For many people, living in the Big Bend Region is a dream. They love the area, but the job market doesn’t allow them to live there full time. People take rides out to the desert on the motorcycles or take RVs to live in for a few days of isolation before heading back to the grind of the city. For others, they couldn’t imagine wanting to live in a desert, where so many things either stink, sting, or stick (e.g. skunks, rattlenakes/bees/wasps/other bitey things, and sticker burrs/goat heads/cactus, etc.)  Other people don’t even know that Texas has mountains, and have never even heard of The Big Bend. But, for 6 short years, Hubby and I were able to live in The Big Bend Region while going to college at Sul Ross State University. While we were there we experienced a lot of different things: small town life (i.e. gossip and knowing everyone in town), getting annoyed with tourists for not knowing how to drive their giant rented RVs through town, having javelinas (pronounced ha-va-lee-na) eat rotten bird seed off the ground in my front yard and having the dog go berserk at 3 am because of it, having an epic battle in the backyard with the dog and a skunk at 5 am, ending up with a very disgusting (but proud of himself) dog and a zombie skunk that wouldn’t die. It was a pretty eventful 6 years.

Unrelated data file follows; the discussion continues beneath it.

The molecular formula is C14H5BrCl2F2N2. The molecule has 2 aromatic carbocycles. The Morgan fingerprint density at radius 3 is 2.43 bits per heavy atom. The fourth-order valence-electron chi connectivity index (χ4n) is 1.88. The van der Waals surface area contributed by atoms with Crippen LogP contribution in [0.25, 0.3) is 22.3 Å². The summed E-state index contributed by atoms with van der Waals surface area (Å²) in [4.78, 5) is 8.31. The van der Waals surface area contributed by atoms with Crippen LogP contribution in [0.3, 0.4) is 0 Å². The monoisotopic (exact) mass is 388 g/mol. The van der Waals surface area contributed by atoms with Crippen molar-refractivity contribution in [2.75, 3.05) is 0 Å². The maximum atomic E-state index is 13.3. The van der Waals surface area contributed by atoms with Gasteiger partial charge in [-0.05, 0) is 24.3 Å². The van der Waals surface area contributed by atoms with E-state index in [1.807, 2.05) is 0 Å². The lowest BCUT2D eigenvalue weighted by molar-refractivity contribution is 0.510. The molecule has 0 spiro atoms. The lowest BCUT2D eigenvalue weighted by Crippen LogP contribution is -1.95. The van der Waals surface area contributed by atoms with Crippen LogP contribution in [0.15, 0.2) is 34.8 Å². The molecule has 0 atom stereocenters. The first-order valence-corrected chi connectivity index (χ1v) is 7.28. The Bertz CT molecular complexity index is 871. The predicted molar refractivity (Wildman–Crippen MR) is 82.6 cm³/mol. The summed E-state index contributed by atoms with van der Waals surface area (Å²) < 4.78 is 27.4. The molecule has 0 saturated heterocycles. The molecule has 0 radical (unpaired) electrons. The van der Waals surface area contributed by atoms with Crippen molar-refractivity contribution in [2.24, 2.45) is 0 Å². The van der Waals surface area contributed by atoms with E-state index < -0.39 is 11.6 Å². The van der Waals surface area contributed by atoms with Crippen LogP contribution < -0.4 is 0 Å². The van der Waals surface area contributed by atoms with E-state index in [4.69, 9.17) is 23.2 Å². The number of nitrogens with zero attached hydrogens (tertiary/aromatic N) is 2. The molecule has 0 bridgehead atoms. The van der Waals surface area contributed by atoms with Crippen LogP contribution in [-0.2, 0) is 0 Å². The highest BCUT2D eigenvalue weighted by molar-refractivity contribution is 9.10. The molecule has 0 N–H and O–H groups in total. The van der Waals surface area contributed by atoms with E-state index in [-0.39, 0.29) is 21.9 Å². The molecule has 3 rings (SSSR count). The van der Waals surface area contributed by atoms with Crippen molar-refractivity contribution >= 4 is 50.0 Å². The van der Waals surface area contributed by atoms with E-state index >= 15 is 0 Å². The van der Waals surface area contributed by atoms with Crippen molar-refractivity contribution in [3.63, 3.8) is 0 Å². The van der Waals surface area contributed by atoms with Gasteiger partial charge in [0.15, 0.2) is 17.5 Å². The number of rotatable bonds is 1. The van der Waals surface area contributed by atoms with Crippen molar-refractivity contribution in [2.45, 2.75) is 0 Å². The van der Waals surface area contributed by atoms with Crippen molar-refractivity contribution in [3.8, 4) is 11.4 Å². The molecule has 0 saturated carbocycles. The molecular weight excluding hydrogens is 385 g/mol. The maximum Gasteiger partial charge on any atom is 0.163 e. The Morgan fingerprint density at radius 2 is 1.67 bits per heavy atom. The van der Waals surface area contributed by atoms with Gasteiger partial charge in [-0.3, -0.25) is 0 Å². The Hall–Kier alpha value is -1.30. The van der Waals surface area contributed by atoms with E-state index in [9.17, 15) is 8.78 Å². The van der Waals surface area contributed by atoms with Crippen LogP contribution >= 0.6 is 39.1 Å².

However, our best experiences were outdoors.

During my undergrad career, I had plans to go to vet school so I majored in Animal Science, but developed the realization that veterinary work was NOT what I wanted to do. I was still interested in it, but no longer felt that medicine was my calling. Hubby majored in Biology and through him I was able to meet the Biology Professors and students, and we both decided to get our Master’s Degrees in Biology.

During this time, Hubby worked on his thesis research and I later worked on mine. It was good timing because we could both help each other out while we weren’t working on our own projects. We both researched different aspects of Black bear in Big Bend National Park (yes, there are bears in Texas *eye roll*).  That means that we had a lot of amazing experiences with Black bear and other wildlife while we were looking for the bears. Here is a map of Big Bend that you can use as reference.

My gallery this week consists of photos taken while working on my research, Hubby’s research, and various other trips we took in the Big Bend Region. Each photo has a description of what we were doing at that time. Enjoy. I know I did.